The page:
At least one of President Donald Trump‘s children officially joined him during his first state visit to the U.K.: Ivanka Trump met him at Buckingham Palace in London on Monday only a few hours after he and First Lady Melania Trump arrived for a three-day trip.
Ivanka, 37, was joined by husband Jared Kushner at the palace. Both are senior aides to the president.
A White House spokeswoman told PEOPLE last week that details were still being worked out about Ivanka’s role in the visit but that she “will be participating in official and ceremonial events in London and then closing [the Global Entrepreneurship Summit] in the Netherlands.”
“I am looking forward to joining the US delegation for this commemorative visit,” she tweeted Monday.
Ivanka has taken an increasingly public role at the White House in recent months, spearheading the administration’s focus on economic, women and family issues.
She and Kushner, 38, have also battled near continual scrutiny of their government jobs given their relation to the president: Earlier this year it was reported President Trump personally intervened in their security clearances — a legal if highly unusual move.
The rest of the president’s adult children — Donald Trump Jr. and Eric Trump, who run the family’s real estate business, and Tiffany Trump, a law student — are also expected to join their father for part of the U.K. visit, according to reports. The purpose for their attendance is unclear.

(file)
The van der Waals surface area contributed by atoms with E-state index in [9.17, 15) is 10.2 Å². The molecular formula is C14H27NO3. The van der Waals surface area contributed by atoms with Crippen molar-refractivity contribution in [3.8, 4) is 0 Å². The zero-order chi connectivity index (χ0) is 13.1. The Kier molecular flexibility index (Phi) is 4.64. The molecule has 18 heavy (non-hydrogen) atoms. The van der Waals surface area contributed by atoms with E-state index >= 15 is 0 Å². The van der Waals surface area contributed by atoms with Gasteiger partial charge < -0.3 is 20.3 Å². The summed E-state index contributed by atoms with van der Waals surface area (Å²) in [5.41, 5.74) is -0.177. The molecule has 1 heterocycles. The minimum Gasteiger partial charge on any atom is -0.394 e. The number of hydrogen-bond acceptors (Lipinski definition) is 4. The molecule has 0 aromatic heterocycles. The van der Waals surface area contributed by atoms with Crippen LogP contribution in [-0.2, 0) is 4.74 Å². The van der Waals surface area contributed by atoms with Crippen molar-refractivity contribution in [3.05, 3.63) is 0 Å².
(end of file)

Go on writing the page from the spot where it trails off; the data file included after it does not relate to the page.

The president and first lady have a busy schedule that began almost immediately after they landed in London. Soon after they were greeted by Queen Elizabeth, Prince Charles and Camilla, Duchess of Cornwall, at Buckingham Palace.
On Monday afternoon, Prince Andrew will take the Trumps on a tour of Westminster Abbey before the president is scheduled to have tea with Charles and Camilla.
The day will be capped off with a lavish state banquet, with about 170 guests reportedly in attendance.
The rest of the trip will consist of meetings and news conferences with British Prime Minister Theresa May, a quick trip to Ireland and then to France in commemoration of the 75th anniversary of D-Day.
Protests have been organized on social media ahead of the Trump family’s arrival, with protestors looking to fly another “baby Trump” blimp as they did during his working visit to the U.K. last year. Organizers expect thousands to turn out, according to news reports.
Trump’s state visit has been repeatedly delayed since he was first invited in 2017.
He previously told The Sun newspaper that the protesters last year made him “feel unwelcome.“